In July of 2019, I went to my first health-related experience abroad as a medical student. I spent four weeks in Mombasa, Kenya, shadowing physicians from the country’s second-largest public hospital, and learning about the Kenyan culture and healthcare system. My goal through this experience was to learn and understand how a country, different than my own, manages public healthcare, to perceive how culture plays a part in healthcare, and precisely what role I can assume, as a future doctor, to better global health care. I firmly believe that a great doctor cannot be limited to their home surroundings to treat a patient holistically. They must be knowledgeable about different cultures and beliefs and the way that disease manifests in different ethnicities and backgrounds. My trip to Kenya had the sole objective of putting me on the path to becoming, what I regard as a great doctor.

Similarl to Brazil’s public healthcare sector, Kenya has four levels of public healthcare services: primary, secondary, tertiary, and urgent. During my time in Mombasa, I got to experience the functioning of the tertiary healthcare level, being that I was shadowing physicians at Coast Provincial General Hospital (CPGH). The first thing I grasped about public healthcare in developing nations such as Kenya is that underfunding is generalized in the healthcare system. This, likewise, happens with public healthcare facilities in Brazil; however, the tertiary level is usually better funded if the city is large enough or if the hospital attends to a large number of individuals, but still underfunded nonetheless. Whereas, here we had the second-largest public hospital in Kenya and there were only three nurses per shift working in an ICU with over ten beds (usually in ICUs it is necessary to have one nurse per bed) and that was the only public ICU in the whole county district, portraying that even though this hospital clearly attends to a vast group of people, it still did not receive the funds to hire more hospital staff. This understaffing issue depicts something that I took for granted for a long time about Brazil’s public system: in Kenya, there are two doctors for every 10,000 Kenyans, whereas solely in the state of Bahia (my state in Brazil) there are 13.5 doctors per 10,000 citizens. I always thought that my state was considerably medically understaffed, but after realizing that my state had almost seven times as many doctors for 10,000 people than an entire country, that put things in perspective for me.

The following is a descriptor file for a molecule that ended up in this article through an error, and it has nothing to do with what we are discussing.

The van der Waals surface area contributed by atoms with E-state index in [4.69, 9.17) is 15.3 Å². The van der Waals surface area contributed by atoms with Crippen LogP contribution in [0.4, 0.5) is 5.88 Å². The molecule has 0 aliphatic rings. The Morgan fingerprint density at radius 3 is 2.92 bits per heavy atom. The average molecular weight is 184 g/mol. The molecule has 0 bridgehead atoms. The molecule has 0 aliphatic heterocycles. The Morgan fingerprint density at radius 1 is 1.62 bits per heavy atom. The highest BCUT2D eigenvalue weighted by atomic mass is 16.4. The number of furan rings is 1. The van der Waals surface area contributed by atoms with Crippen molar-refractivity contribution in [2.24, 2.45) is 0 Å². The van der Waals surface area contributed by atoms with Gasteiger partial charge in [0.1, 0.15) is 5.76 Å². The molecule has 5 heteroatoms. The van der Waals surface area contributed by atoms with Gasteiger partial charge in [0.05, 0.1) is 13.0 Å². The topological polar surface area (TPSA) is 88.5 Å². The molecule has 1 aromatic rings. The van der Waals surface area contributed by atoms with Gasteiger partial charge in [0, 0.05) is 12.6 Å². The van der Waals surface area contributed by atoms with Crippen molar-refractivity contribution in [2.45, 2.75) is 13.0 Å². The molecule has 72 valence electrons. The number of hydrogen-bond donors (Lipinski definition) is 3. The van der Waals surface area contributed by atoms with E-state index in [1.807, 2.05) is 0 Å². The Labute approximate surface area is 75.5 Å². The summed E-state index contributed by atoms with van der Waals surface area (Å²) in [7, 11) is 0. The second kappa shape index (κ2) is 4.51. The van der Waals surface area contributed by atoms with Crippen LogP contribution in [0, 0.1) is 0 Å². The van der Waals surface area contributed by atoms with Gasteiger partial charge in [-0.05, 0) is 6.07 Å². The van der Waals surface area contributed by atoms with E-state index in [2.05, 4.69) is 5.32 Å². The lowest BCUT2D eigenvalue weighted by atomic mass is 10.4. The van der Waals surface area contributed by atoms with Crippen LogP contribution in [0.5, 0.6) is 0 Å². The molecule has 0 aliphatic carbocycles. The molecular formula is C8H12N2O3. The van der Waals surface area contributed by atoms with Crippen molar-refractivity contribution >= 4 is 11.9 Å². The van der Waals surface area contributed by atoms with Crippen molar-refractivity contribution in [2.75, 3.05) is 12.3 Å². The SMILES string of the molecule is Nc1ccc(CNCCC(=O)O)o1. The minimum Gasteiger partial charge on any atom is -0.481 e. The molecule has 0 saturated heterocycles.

One thing that I learned once I immersed myself in the Kenyan healthcare system that surprised me was that public healthcare is not free. This took me by surprise because I come from a country in which everything in the public health sector, ranging from surgeries to hypertension medication, is free. And I assumed that it would be the same in Kenya because 37% of its population is living below the poverty line. During my time at CPGH, I witnessed people that could not afford to pay 5 USD for a cast, that could not pay 2 USD for prenatal care, I saw people that weren’t able to be treated because they did not have the money to buy the medication needed for it. The country’s public healthcare policies do not always favor the people to which they are attending. With only 4.6% of the population having health insurance and public insurance not always being able to afford what they propose, the Kenyan people end up at a dead-end street, where the policies that should be for them, sometimes are against them. However, even with all of these hardships, I got to witness doctors, among other health professionals, do whatever they could to try and help these patients with the few resources that they had. Even though they were clearly not paid enough, they were there for the patient and would try to help in the best way that they could, because they lived and understood the disadvantages that the patients went through within the public sector.